Preparation and Characterization of an Oral Norethindrone Sustained Release/Controlled Release Nanoparticles Formulation Based on Chitosan

Abstract

Norethindrone has short half-life and low bioavailability. The objective was to prepare an oral Sustained Release/Controlled Release (SR/CR) Liquid Medicated Formulation (LMF) to enhance bioavailability and improve patient compliance. Norethindrone was solubilized in HP-β-CD then complexed with different concentrations of Low Molecular Weight Chitosan (LMWC) (mucoadhesive). PolyElectrolyte Complexes (PECs) were homogenized with oleic acid using different concentrations of tween 80 to form LMFs (nanoemulsions). PECs and LMFs were characterized using different techniques. LMF 2 (optimum formula containing 2.5% w/v LMWC 11 kDa) was administered orally to dogs and mice for pharmacokinetic and adhesion evaluation. DSC, FTIR spectroscopy and SEM images indicated complex formation. Mean diameters of PECs were 183–425 nm, mean zeta potentials were + 18.6–+ 31 mV, and complexation efficiencies were 18.0–20.6%. Ten to fifteen percent tween was needed to prepare homogenous LMFs. Mean diameter of LMF 2 was 10.5 ± 0.57 nm, mean zeta potential was − 11.07 ± − 0.49 mV, encapsulation efficiency was 95.28 ± 1.75%, and each mL contained 145.5 μg norethindrone. SEM images showed spherical homogeneous oil droplets. All of these parameters were affected by molecular weight and concentration of chitosan. Norethindrone release from LMFs was controlled (zero order) for 96 h. It was little affected by molecular weight and concentration of chitosan but affected by concentration of tween 80. LMF 2 adhered to GIT for 48 h and enhanced the bioavailability. It showed no cytotoxicity after considering dilution in GIT and was stable for 3 months refrigerated. In conclusion an effective SR/CR LMF was prepared.

This is a preview of subscription content, log in to check access.

Fig. 1
Fig. 2
Fig. 3
Fig. 4
Fig. 5
Fig. 6

References

  1. 1.

    Schindler AE, Campagnoli C, Druckmann R, Huber J, Pasqualini JR, Schweppe KW, et al. Classification and pharmacology of progestins. Maturitas. 2003;46:7–16.

    Article  Google Scholar 

  2. 2.

    United States Pharmacopeial Convention. USP36 NF31, U. S. pharmacopoeia national formulary. 1st edition. 2013.

  3. 3.

    Santos M, Hendry D, Sangi-Haghpeykar H, Dietrich J. Retrospective review of norethindrone use in adolescents. J Pediatr Adolesc Gynecol. 2014;27(1):41–4. https://doi.org/10.1016/j.jpag.2013.09.002.

    CAS  Article  PubMed  Google Scholar 

  4. 4.

    Kumar KP, Bhowmik D, Srivastava S, Paswan S, Dutta AS. Sustained release drug delivery system potential. Pharma Innov. 2012;1(2):48–60.

    CAS  Google Scholar 

  5. 5.

    Parashar T, Soniya SV, Singh G, Tyagi S, Patel C, Gupta A. Novel oral sustained release technology: a concise review. Int J Res Dev Pharm Life Sci. 2013;2(2):262–9.

    Google Scholar 

  6. 6.

    Nidhi P, Anamika C, Twinkle S, Mehul S, Hitesh J, Umesh U. Controlled drug delivery system: a review. Indo Am J Pharm Sci. 2016;3(3):227–33.

    CAS  Google Scholar 

  7. 7.

    Emami J, Varshosaz J, Ahmadi F. Preparation and evaluation of a liquid sustained-release drug delivery system for theophylline using spray drying technique. Res Pharm Sci. 2007;2:1–11 Available online at www.thepharmajournal.com.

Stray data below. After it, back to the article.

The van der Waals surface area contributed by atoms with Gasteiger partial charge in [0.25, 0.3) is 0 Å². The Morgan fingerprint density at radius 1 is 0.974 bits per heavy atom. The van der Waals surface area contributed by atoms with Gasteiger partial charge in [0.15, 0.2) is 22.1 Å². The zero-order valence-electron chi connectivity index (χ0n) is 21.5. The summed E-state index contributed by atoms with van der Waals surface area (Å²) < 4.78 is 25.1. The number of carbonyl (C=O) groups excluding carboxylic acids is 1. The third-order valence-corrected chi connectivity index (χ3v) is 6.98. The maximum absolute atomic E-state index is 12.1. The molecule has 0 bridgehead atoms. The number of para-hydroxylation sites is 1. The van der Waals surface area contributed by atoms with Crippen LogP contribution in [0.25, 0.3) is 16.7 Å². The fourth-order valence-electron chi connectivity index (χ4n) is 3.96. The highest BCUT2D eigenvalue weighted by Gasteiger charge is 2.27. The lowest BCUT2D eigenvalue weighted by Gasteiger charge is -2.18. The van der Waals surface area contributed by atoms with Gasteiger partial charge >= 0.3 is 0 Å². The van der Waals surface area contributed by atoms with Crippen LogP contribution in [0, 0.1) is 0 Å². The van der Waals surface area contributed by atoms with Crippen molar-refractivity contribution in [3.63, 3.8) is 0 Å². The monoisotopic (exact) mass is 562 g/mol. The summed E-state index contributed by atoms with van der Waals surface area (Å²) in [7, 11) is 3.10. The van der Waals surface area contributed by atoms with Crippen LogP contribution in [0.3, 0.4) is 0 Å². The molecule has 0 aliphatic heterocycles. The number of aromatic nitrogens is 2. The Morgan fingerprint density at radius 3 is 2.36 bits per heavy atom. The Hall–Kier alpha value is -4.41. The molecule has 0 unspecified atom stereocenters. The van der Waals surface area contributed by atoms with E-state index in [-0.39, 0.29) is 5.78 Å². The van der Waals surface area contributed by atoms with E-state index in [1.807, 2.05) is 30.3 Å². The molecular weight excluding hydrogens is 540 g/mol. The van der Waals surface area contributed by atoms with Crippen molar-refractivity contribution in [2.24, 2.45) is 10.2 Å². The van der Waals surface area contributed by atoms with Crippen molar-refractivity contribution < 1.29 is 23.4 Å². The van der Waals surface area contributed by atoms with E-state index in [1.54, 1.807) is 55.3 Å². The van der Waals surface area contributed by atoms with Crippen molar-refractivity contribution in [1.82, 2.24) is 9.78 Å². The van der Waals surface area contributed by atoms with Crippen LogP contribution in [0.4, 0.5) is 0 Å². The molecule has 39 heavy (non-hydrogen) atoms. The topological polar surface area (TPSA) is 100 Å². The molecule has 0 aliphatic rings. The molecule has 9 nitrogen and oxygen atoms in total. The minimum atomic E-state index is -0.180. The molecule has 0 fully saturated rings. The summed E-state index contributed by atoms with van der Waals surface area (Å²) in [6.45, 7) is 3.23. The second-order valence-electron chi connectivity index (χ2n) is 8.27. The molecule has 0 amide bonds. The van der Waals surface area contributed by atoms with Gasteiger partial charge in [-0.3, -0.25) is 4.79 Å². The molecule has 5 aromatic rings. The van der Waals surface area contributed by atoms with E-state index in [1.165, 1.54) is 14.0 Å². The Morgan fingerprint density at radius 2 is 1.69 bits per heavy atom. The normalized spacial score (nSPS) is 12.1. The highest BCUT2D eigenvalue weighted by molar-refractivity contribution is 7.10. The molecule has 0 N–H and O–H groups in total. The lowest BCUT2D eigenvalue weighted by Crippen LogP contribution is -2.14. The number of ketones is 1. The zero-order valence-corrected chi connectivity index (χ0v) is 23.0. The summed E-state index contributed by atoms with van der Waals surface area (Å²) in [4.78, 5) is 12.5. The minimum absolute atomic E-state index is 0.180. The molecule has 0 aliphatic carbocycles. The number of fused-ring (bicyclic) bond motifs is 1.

CAS  Google Scholar 

  8. 8.

    Jong W, Borm P. Drug delivery and nanoparticles: applications and hazards. Int J Nanomedicine. 2008;3(2):133–49.

    Article  Google Scholar 

  9. 9.

    Bamrungsap S, Zhao Z, Chen T, Wang L, Li C, Fu T, et al. Nanotechnology in therapeutics: a focus on nanoparticles as a drug delivery system. Nanomedicine. 2012;7(8):1253–71. https://doi.org/10.2217/nnm.12.87.

    CAS  Article  PubMed  Google Scholar 

  10. 10.

    Cho K, Wang X, Nie S, Shin DM. Therapeutic nanoparticles for drug delivery in cancer. Clin Cancer Res. 2008;14(5):1310–6. https://doi.org/10.1158/1078-0432.CCR-07-1441.

    CAS  Article  PubMed  Google Scholar 

  11. 11.

    Rinaudo M. Chitin and chitosan: properties and applications. Prog Polym Sci. 2006;31(7):603–32. https://doi.org/10.1016/j.progpolymsci.2006.06.001.

    CAS  Article  Google Scholar 

  12. 12.

    Felt O, Buri P, Gurny R. Chitosan: a unique polysaccharide for drug delivery. Drug Dev Ind Pharm. 1998;24(11):979–93. https://doi.org/10.3109/03639049809089942.

    CAS  Article  PubMed  Google Scholar 

  13. 13.

    Ilium L. Chitosan and its use as a pharmaceutical excipient. Pharm Res. 1998;15(9):1326–31.

    Article  Google Scholar 

  14. 14.

    Kumar M, Muzzarelli R, Muzzarelli C, Sashiwa H, Domb A. Chitosan chemistry and pharmaceutical perspectives. Chem Rev. 2004;104(12):6017–84. https://doi.org/10.1021/cr030441b.

    Article  PubMed  Google Scholar 

  15. 15.

    Patil JS, Marapur SC, Gurav PB, Banagar AV. Ionotropic gelation and polyelectrolyte complexation technique: novel approach to drug encapsulation. In: Mishra M, editor. Handbook of encapsulation and controlled release. New York: Taylor & Francis; 2015. p. 278.

    Google Scholar 

  16. 16.

    Kittur F, Kumar A, Tharanathan R. Low molecular weight chitosans—preparation by depolymerization with Aspergillus niger pectinase, and characterization. Carbohydr Res. 2003;338(12):1283–90. https://doi.org/10.1016/S0008-6215(03)00175-7.

    CAS  Article  PubMed  Google Scholar 

  17. 17.

    Tiwari G, Tiwari R, Rai A. Cyclodextrins in delivery systems: applications. J Pharm Bioallied Sci. 2010;2(2):72–9. https://doi.org/10.4103/0975-7406.67003.

    CAS  Article  PubMed  PubMed Central  Google Scholar 

  18. 18.

    Borghetti G, Lula I, Sinisterra R, Bassani V. Quercetin/β-Cyclodextrin solid complexes prepared in aqueous solution followed by spray-drying or by physical mixture. AAPS J. 2009;10(1):235–42. https://doi.org/10.1208/s12249-009-9196-3.

    CAS  Article  Google Scholar 

  19. 19.

    Häusler O, Müller-Goymann C. Properties and structure of aqueous solutions of hydroxypropyl-beta-cyclodextrin. Starch 1993;45(5):183–187. https://doi.org/10.1002/star.19930450508.